What Are the Reactants of the Electron Transport Chain?

The ETC takes place inside mitochondria, small energy-producing organelles that reside within each cell.
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The electron transport chain (ETC) is the biochemical process that produces most of a cell's fuel in aerobic organisms. This involves the buildup of a proton motive force (PMF), which allows for the production of ATP, the main catalyst of cellular reactions. The ETC is a series of redox reactions where electrons are transferred from reactants to mitochondrial proteins. This gives the proteins the ability to move protons across an electrochemical gradient, forming the PMF.

The Citric Acid Cycle Feeds Into the ETC

Glucose and similar sugars provide fuel for the citric acid cycle after they are broken down by glycolysis.
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The main biochemical reactants of the ETC are the electron donors succinate and nicotinamide adenine dinucleotide hydrate (NADH). These are generated by a process called the citric acid cycle (CAC). Fats and sugars are broken down into simpler molecules such as pyruvate, which then feed into the CAC. The CAC strips energy from these molecules to produce the electron-dense molecules needed by the ETC. The CAC produces six NADH molecules and overlaps with the ETC proper when it forms succinate, the other biochemical reactant.


The fusion of an electron-poor precursor molecule called nicotinamide adenine dinucleotide (NAD+) with a proton forms NADH. NADH is produced within the mitochondrial matrix, the innermost part of the mitochondrion. The various transport proteins of the ETC are located on the mitochondrial inner membrane, which surrounds the matrix. NADH donates electrons to a class of ETC proteins called NADH dehydrogenases, also known as Complex I. This breaks NADH back down into NAD+ and a proton, transporting four protons out of the matrix in the process, increasing the PMF. Another molecule called flavin adenine dinucleotide (FADH2) plays a similar role as an electron donor.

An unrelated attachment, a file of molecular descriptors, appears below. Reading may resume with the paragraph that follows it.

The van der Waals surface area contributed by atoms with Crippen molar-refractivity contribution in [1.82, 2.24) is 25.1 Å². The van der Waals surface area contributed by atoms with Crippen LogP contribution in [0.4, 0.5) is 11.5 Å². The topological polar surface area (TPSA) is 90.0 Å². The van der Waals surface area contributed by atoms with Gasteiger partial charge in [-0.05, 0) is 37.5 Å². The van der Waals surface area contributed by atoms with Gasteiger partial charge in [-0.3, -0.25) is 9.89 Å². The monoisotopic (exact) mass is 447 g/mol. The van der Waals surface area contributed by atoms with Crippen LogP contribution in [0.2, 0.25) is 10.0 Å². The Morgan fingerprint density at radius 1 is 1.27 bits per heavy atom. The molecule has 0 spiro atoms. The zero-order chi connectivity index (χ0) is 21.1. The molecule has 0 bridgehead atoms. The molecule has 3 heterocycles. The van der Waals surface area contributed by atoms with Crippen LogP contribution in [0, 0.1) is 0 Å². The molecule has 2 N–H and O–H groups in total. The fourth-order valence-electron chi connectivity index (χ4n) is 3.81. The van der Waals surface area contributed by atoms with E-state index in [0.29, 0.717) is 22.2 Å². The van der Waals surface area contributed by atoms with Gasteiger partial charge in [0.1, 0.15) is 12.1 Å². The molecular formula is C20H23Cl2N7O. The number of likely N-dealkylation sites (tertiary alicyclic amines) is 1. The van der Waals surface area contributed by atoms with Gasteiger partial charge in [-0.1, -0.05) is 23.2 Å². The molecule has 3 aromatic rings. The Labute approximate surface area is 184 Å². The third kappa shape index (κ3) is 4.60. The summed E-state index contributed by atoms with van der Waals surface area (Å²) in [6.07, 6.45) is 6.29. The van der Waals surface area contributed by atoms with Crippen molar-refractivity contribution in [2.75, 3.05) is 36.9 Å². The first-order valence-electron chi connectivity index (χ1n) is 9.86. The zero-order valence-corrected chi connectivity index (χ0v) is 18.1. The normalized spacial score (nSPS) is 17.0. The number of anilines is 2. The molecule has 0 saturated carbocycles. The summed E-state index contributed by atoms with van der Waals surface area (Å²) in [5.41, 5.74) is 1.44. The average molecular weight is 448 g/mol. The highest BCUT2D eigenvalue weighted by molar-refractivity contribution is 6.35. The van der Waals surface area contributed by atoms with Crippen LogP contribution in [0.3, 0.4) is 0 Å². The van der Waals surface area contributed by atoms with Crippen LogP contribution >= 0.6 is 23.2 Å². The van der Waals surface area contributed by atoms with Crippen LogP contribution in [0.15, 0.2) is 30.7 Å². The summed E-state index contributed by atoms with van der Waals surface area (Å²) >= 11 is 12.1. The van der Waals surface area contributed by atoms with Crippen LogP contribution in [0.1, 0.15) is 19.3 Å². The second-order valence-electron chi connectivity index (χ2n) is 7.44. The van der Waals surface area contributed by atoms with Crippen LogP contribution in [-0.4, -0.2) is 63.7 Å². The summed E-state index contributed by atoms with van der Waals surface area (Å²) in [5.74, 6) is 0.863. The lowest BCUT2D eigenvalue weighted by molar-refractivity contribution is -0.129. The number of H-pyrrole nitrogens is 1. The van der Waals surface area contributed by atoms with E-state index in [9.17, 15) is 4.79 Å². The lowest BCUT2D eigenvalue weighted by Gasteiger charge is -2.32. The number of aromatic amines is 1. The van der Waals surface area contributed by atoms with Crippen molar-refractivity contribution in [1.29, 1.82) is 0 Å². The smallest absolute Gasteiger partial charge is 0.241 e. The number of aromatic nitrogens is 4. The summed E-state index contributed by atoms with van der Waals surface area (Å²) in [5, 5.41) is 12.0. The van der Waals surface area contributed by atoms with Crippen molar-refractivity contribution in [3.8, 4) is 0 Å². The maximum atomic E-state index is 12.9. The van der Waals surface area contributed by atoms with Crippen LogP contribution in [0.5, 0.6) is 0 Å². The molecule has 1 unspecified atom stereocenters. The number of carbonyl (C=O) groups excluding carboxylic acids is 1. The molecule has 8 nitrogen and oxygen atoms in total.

Succinate and QH2

The succinate molecule is produced by one of the middle steps of the CAC and is subsequently degraded into fumarate to help form the dihydroquinone (QH2) electron donor. This part of the CAC overlaps with the ETC: QH2 powers a transport protein called Complex III, which acts to expel additional protons from the mitochondrial matrix, increasing the PMF. Complex III activates an additional complex called Complex IV, which releases even more protons. Thus, the degradation of succinate to fumarate results in the expulsion of numerous protons from the mitochondrion through two interacting protein complexes.


The fermentation carried out by yeast during wine production is a form of anaerobic respiration.
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Cells harness energy through a series of slow, controlled combustion reactions. Molecules such as pyruvate and succinate release useful energy when they are combusted in the presence of oxygen. Electrons in the ETC are eventually passed to oxygen, which is reduced to water (H2O), absorbing four protons in the process. In this manner, oxygen acts as both a terminal electron recipient (it is the last molecule to get the ETC electrons) and an essential reactant. The ETC cannot happen in the absence of oxygen, so oxygen-starved cells resort to highly inefficient anaerobic respiration.

ADP and Pi

The ultimate goal of the ETC is to produce the high-energy molecule adenosine triphosphate (ATP) to catalyze biochemical reactions. The precursors of ATP, adenosine diphosphate (ADP) and inorganic phosphate (Pi) are readily imported into the mitochondrial matrix. It takes a high energy reaction to bond ADP and Pi together, which is where the PMF does work. By allowing protons back into the matrix, working energy is produced, forcing the formation of ATP from its precursors. It is estimated that 3.5 hydrogens must enter the matrix for the formation of each ATP molecule.